Bringing You the Daily Dispatch

Global failure to prepare for pandemics ‘gambling with children’s future’
Science World News

Global failure to prepare for pandemics ‘gambling with children’s future’

World leaders are “gambling with their children’s and grandchildren’s health and wellbeing” by failing to prepare for a future pandemic, a new report warns.

Amid surging cases of H5N1 bird flu in mammals, and an mpox outbreak in central Africa, two senior stateswomen have said the lack of preparation had left the world vulnerable to “devastation”.

Helen Clark, former prime minister of New Zealand, and Ellen Johnson Sirleaf, former president of Liberia, were co-chairs of the Independent Panel for Pandemic Preparedness and Response, which was set up by the World Health Organization (WHO) in 2020.

At a World Health Assembly in May 2021, the panel set out a series of recommendations to change how the world tackled pandemic threats and avoid mistakes made during the Covid-19 response.

Today, they said that at the current rate of preparation, the world would probably be overwhelmed by any new pandemic threat.

“This is not the time to gamble. Inaction is a dangerous political choice,” they wrote in a new report, accusing leaders of shifting focus “to more politically pressing issues”.

The three years since their first recommendations are “a dangerously long time to leave gaping holes in the national, regional and international systems meant to protect 8 billion people”, they said

The H5N1 bird flu outbreak, which is affecting rising numbers of mammals including dairy cattle in the US, “portends an influenza pandemic the world is nowhere near ready to manage”, the report warned.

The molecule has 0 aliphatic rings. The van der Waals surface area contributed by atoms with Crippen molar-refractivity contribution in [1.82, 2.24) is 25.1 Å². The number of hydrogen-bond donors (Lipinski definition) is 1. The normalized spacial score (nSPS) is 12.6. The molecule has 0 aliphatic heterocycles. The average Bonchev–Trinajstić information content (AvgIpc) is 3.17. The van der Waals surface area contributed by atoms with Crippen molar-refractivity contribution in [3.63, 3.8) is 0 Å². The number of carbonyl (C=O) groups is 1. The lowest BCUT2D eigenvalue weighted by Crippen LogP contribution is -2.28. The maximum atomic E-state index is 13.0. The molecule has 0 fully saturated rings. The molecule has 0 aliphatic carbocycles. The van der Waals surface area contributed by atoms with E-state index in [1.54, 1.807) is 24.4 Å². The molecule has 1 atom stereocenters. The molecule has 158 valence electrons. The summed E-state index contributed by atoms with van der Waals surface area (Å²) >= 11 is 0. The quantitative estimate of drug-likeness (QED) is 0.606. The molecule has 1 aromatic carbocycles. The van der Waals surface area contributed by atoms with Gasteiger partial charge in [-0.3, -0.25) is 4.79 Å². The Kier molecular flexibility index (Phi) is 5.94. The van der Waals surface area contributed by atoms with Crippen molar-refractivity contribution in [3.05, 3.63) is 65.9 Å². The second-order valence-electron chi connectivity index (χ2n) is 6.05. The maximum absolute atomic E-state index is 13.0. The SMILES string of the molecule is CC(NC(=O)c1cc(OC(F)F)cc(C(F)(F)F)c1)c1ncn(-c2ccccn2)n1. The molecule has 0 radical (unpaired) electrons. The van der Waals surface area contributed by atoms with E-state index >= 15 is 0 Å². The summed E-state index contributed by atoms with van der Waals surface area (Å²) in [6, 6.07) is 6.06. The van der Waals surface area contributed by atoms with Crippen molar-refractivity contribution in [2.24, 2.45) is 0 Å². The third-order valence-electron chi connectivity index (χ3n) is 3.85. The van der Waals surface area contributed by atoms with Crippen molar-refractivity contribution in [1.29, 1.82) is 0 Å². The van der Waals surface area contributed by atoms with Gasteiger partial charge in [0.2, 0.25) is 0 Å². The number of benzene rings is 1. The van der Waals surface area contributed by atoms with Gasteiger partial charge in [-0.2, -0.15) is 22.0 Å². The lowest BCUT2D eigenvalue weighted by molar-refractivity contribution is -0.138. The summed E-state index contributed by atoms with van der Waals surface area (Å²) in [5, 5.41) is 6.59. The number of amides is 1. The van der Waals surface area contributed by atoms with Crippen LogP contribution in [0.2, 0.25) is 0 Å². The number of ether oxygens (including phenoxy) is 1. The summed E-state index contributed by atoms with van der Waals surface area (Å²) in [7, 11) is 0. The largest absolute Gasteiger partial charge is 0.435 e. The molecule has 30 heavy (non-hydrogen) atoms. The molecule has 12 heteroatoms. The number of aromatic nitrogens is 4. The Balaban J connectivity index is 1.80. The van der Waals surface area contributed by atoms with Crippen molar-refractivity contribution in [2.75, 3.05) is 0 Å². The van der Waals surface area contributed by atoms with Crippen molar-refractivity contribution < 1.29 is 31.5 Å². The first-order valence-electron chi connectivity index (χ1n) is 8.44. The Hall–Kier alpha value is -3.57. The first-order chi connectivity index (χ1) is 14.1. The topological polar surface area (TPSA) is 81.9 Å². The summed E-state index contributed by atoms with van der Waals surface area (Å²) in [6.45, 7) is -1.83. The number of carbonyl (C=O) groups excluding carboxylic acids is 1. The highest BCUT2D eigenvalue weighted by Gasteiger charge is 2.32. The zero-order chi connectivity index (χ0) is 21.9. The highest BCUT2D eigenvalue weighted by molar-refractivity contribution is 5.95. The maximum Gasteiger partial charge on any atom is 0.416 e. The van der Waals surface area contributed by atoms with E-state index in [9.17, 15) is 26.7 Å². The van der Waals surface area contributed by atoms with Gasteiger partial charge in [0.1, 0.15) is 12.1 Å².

Meanwhile, a new deadlier form of mpox has led to children dying in the Democratic Republic of the Congo, where there is little access to testing and no access to vaccines.

“The worst could be around the corner – these should be seen as canaries in the mine,” said Clark. “We need to be prepared for something that could happen at any time and re-energise leaders around getting the right arrangements in place globally and nationally.”

The report warns of a lack of efficient systems that low and middle-income countries can rely on for access to drugs and vaccines in the event of a new pandemic.

Surveillance systems lack rigour, and there is “a dangerous gap in trust between countries, within countries, and within communities”. International finance is insufficient, and countries struggling with debt and high interest rates are not investing enough domestically.

There has been some progress, the report notes, such as agreement earlier this month to amend International Health Regulations to improve the speed at which information is shared, and to formalise the definition of a pandemic emergency.

skip past newsletter promotion

However, Clark said those changes would need to be fully implemented, and called for more transparency on countries’ levels of preparation, an independent monitoring body, and a formal group of world leaders working on pandemic prevention. Changes to the structure of the WHO might be needed, she suggested.

She said: “The funds now available pale in comparison to the needs, and high-income countries are holding on too tightly to traditional charity-based approaches to equity.

“The pandemic agreement is vital and must succeed but has yet to be agreed. In short, if there were a pandemic threat today – such as if H5N1 began to spread from person to person – the world would probably again be overwhelmed.”

“There were lessons to be learned from Ebola in West Africa,” said Johnson Sirleaf. “Just five years later, having not applied those lessons, there were lessons to be learned again from Covid. There is no need to keep learning. Instead of gambling, leaders can make practical decisions and apply those lessons.”

Source: theguardian.com